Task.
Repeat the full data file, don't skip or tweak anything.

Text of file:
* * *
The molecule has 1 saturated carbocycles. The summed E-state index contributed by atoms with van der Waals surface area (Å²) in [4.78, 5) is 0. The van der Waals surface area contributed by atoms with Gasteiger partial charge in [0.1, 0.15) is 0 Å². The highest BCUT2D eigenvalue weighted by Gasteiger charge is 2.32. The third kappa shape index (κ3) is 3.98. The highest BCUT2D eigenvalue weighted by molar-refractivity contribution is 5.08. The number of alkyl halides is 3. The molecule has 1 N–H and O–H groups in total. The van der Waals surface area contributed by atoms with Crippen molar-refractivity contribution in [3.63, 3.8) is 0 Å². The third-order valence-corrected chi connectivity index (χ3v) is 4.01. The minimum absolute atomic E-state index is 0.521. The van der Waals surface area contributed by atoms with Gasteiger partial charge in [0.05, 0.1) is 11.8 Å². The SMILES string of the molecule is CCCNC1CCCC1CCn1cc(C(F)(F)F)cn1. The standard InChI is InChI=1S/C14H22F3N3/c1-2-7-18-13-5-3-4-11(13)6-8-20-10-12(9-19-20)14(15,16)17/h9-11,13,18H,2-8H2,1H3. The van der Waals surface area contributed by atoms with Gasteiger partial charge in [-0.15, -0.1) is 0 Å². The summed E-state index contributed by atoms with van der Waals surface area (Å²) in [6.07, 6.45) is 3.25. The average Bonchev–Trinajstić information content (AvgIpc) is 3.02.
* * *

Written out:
The molecule has 1 saturated carbocycles. The summed E-state index contributed by atoms with van der Waals surface area (Å²) in [4.78, 5) is 0. The van der Waals surface area contributed by atoms with Gasteiger partial charge in [0.1, 0.15) is 0 Å². The highest BCUT2D eigenvalue weighted by Gasteiger charge is 2.32. The third kappa shape index (κ3) is 3.98. The highest BCUT2D eigenvalue weighted by molar-refractivity contribution is 5.08. The number of alkyl halides is 3. The molecule has 1 N–H and O–H groups in total. The van der Waals surface area contributed by atoms with Crippen molar-refractivity contribution in [3.63, 3.8) is 0 Å². The third-order valence-corrected chi connectivity index (χ3v) is 4.01. The minimum absolute atomic E-state index is 0.521. The van der Waals surface area contributed by atoms with Gasteiger partial charge in [0.05, 0.1) is 11.8 Å². The SMILES string of the molecule is CCCNC1CCCC1CCn1cc(C(F)(F)F)cn1. The standard InChI is InChI=1S/C14H22F3N3/c1-2-7-18-13-5-3-4-11(13)6-8-20-10-12(9-19-20)14(15,16)17/h9-11,13,18H,2-8H2,1H3. The van der Waals surface area contributed by atoms with Gasteiger partial charge in [-0.15, -0.1) is 0 Å². The summed E-state index contributed by atoms with van der Waals surface area (Å²) in [6.07, 6.45) is 3.25. The average Bonchev–Trinajstić information content (AvgIpc) is 3.02.